WUSTL Recent Grad (and others) Taking Questions

A forum for applicants and admitted students to ask law students and graduates about law school and the practice of law.
Stephanie13
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Re: WUSTL 1L Taking Questions

Postby Stephanie13 » Mon Apr 18, 2011 10:13 pm

You Gotta Have Faith wrote:
Btw, good luck to Romo and Stephanie13 with write-on!! Y'all are gonna do great :)

Thank you!! :D

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Hannibal
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Re: WUSTL 1L Taking Questions

Postby Hannibal » Mon Apr 18, 2011 10:15 pm

If you get median grades but write on to LR, do you guys think that's a significant job prospect boost?

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romothesavior
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Re: WUSTL 1L Taking Questions

Postby romothesavior » Mon Apr 18, 2011 10:21 pm

You Gotta Have Faith wrote:I know 20 sounds high, but I really don't believe I am mistaken. Take a look at the current masthead:
http://lawreview.wustl.edu/membership/current-masthead/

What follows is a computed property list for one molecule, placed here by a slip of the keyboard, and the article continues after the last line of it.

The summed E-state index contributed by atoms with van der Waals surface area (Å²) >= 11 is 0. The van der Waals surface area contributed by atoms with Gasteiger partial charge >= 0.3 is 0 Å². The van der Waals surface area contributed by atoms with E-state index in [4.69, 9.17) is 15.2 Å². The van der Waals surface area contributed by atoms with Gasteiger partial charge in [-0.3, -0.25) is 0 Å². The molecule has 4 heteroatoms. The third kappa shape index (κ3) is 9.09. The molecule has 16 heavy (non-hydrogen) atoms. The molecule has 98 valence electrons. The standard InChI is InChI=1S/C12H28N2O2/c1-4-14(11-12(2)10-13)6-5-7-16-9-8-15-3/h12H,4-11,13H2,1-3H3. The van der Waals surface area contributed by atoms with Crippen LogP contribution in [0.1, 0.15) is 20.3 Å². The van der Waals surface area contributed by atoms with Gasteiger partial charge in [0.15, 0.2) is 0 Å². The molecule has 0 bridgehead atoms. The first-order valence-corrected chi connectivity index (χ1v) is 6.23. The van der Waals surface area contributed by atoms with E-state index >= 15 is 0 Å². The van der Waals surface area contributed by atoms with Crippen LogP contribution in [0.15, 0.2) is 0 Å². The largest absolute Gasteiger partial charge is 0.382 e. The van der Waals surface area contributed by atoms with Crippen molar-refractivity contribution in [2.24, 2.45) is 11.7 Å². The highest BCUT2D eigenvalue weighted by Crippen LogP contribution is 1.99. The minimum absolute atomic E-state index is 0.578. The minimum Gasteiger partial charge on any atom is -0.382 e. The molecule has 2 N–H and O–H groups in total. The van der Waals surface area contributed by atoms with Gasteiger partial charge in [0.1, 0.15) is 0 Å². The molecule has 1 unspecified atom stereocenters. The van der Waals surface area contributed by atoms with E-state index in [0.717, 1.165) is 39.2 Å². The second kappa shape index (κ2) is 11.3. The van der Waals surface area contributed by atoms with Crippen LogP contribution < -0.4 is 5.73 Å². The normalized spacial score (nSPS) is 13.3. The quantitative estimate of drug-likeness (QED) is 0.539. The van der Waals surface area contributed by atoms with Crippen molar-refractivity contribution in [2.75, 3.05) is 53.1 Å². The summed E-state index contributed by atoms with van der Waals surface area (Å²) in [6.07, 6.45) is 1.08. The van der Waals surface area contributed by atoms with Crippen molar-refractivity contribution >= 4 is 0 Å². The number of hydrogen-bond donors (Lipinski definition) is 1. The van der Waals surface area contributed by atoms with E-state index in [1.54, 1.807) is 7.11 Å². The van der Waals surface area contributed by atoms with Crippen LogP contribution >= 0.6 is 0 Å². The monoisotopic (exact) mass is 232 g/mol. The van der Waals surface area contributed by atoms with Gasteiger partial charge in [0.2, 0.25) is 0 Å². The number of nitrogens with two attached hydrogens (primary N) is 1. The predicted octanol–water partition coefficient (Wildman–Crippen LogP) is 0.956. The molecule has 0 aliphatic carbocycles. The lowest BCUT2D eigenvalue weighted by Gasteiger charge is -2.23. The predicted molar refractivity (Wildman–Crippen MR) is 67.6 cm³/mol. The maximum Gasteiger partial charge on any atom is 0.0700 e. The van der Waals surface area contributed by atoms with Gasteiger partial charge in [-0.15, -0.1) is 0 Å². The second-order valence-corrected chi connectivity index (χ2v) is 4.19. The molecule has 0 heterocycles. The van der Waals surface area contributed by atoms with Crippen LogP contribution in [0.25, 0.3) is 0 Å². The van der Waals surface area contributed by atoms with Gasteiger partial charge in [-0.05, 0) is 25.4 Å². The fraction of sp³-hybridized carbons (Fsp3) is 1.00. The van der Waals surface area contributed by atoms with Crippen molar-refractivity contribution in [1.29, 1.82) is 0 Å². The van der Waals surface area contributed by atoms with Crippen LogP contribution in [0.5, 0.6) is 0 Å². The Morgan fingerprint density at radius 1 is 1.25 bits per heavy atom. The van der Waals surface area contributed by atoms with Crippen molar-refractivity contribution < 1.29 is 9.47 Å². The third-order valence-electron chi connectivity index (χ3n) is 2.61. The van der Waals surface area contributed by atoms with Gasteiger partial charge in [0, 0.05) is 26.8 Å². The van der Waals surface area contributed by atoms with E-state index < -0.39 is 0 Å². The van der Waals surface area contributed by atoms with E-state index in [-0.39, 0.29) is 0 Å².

Only the "Staff Editors" are 2Ls. And there are 40-ish of them. That means that including 3Ls, it is closer to an 80-90 membership. And yes, only 27, give or take, actually make it on because of grades. After transfers, I would say there are at least 20 spots available for LR beyond the top 10%.

Give or take, my guess is that 4-7 of the top 10% transfer out. I'm not actually willing to say that all of our transfers are in the top 10%, because it's just not true. We have two people who went to UCLA/USC/Vandy who were only a bit above the median. And there's a person who was in the 20% range that went to UVA/NW/Duke/Penn. That said, the majority of people that leave WUSTL do so for places like NYU, Chicago, and Stanford. There are about 10 or so transfers out annually. Very few find it worthwhile to leave their spot in the top 10% for anything less than CCN. And many don't even leave for that.